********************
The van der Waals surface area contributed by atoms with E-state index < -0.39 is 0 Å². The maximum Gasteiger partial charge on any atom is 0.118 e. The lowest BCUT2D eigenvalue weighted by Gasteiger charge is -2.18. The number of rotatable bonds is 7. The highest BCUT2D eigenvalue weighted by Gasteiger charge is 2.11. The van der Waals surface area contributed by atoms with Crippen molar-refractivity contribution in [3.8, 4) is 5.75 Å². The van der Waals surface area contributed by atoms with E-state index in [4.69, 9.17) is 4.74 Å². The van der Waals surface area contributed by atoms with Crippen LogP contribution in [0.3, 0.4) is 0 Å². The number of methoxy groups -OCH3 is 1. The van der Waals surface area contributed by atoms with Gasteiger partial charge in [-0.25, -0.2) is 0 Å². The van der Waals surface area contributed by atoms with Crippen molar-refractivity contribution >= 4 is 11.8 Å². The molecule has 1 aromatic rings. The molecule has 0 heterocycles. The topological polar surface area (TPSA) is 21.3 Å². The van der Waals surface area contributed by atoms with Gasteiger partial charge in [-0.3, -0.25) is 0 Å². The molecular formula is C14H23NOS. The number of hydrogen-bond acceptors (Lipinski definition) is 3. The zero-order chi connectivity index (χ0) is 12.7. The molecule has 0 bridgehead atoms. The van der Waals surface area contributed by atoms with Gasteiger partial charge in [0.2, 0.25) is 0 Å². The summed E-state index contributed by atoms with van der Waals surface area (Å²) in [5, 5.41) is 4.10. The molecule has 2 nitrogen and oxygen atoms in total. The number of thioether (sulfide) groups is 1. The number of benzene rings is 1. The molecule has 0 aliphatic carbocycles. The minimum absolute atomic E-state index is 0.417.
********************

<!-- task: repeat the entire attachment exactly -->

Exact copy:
The van der Waals surface area contributed by atoms with E-state index < -0.39 is 0 Å². The maximum Gasteiger partial charge on any atom is 0.118 e. The lowest BCUT2D eigenvalue weighted by Gasteiger charge is -2.18. The number of rotatable bonds is 7. The highest BCUT2D eigenvalue weighted by Gasteiger charge is 2.11. The van der Waals surface area contributed by atoms with Crippen molar-refractivity contribution in [3.8, 4) is 5.75 Å². The van der Waals surface area contributed by atoms with E-state index in [4.69, 9.17) is 4.74 Å². The van der Waals surface area contributed by atoms with Crippen LogP contribution in [0.3, 0.4) is 0 Å². The number of methoxy groups -OCH3 is 1. The van der Waals surface area contributed by atoms with Gasteiger partial charge in [-0.25, -0.2) is 0 Å². The van der Waals surface area contributed by atoms with Crippen molar-refractivity contribution >= 4 is 11.8 Å². The molecule has 1 aromatic rings. The molecule has 0 heterocycles. The topological polar surface area (TPSA) is 21.3 Å². The van der Waals surface area contributed by atoms with Gasteiger partial charge in [-0.3, -0.25) is 0 Å². The molecular formula is C14H23NOS. The number of hydrogen-bond acceptors (Lipinski definition) is 3. The zero-order chi connectivity index (χ0) is 12.7. The molecule has 0 bridgehead atoms. The van der Waals surface area contributed by atoms with Gasteiger partial charge in [0.2, 0.25) is 0 Å². The summed E-state index contributed by atoms with van der Waals surface area (Å²) in [5, 5.41) is 4.10. The molecule has 2 nitrogen and oxygen atoms in total. The number of thioether (sulfide) groups is 1. The number of benzene rings is 1. The molecule has 0 aliphatic carbocycles. The minimum absolute atomic E-state index is 0.417.